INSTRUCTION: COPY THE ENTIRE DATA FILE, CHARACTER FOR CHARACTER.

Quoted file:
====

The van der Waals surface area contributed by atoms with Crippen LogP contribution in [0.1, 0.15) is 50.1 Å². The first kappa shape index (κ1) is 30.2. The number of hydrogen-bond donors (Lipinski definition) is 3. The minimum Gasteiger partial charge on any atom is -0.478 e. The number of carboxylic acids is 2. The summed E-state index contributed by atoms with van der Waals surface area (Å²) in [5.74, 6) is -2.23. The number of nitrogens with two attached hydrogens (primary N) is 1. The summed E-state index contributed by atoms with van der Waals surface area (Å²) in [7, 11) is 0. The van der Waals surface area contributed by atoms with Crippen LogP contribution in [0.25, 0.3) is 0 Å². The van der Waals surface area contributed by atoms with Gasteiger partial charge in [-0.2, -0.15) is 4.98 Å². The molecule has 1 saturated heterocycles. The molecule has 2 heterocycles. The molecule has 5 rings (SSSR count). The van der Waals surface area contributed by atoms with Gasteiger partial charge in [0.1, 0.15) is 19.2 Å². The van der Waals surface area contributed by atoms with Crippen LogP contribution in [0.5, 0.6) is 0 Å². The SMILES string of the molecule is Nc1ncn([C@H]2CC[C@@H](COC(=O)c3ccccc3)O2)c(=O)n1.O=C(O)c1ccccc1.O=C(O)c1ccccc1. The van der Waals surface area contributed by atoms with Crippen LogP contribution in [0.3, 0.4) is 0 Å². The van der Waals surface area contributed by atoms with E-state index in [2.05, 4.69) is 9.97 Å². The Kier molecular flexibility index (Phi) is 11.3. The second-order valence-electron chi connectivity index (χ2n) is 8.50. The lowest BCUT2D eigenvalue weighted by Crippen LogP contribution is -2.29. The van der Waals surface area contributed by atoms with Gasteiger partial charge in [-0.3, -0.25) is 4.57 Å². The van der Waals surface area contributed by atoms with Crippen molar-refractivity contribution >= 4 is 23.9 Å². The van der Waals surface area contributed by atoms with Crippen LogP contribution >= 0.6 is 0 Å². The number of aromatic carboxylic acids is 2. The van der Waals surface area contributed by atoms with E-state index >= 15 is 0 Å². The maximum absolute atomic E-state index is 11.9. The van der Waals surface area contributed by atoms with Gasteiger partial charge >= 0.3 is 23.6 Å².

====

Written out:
The van der Waals surface area contributed by atoms with Crippen LogP contribution in [0.1, 0.15) is 50.1 Å². The first kappa shape index (κ1) is 30.2. The number of hydrogen-bond donors (Lipinski definition) is 3. The minimum Gasteiger partial charge on any atom is -0.478 e. The number of carboxylic acids is 2. The summed E-state index contributed by atoms with van der Waals surface area (Å²) in [5.74, 6) is -2.23. The number of nitrogens with two attached hydrogens (primary N) is 1. The summed E-state index contributed by atoms with van der Waals surface area (Å²) in [7, 11) is 0. The van der Waals surface area contributed by atoms with Crippen LogP contribution in [0.25, 0.3) is 0 Å². The van der Waals surface area contributed by atoms with Gasteiger partial charge in [-0.2, -0.15) is 4.98 Å². The molecule has 1 saturated heterocycles. The molecule has 2 heterocycles. The molecule has 5 rings (SSSR count). The van der Waals surface area contributed by atoms with Gasteiger partial charge in [0.1, 0.15) is 19.2 Å². The van der Waals surface area contributed by atoms with Crippen LogP contribution in [0.5, 0.6) is 0 Å². The SMILES string of the molecule is Nc1ncn([C@H]2CC[C@@H](COC(=O)c3ccccc3)O2)c(=O)n1.O=C(O)c1ccccc1.O=C(O)c1ccccc1. The van der Waals surface area contributed by atoms with Crippen LogP contribution in [0.3, 0.4) is 0 Å². The van der Waals surface area contributed by atoms with E-state index in [2.05, 4.69) is 9.97 Å². The Kier molecular flexibility index (Phi) is 11.3. The second-order valence-electron chi connectivity index (χ2n) is 8.50. The lowest BCUT2D eigenvalue weighted by Crippen LogP contribution is -2.29. The van der Waals surface area contributed by atoms with Gasteiger partial charge in [-0.3, -0.25) is 4.57 Å². The van der Waals surface area contributed by atoms with Crippen molar-refractivity contribution >= 4 is 23.9 Å². The van der Waals surface area contributed by atoms with Crippen LogP contribution >= 0.6 is 0 Å². The number of aromatic carboxylic acids is 2. The van der Waals surface area contributed by atoms with E-state index >= 15 is 0 Å². The maximum absolute atomic E-state index is 11.9. The van der Waals surface area contributed by atoms with Gasteiger partial charge >= 0.3 is 23.6 Å².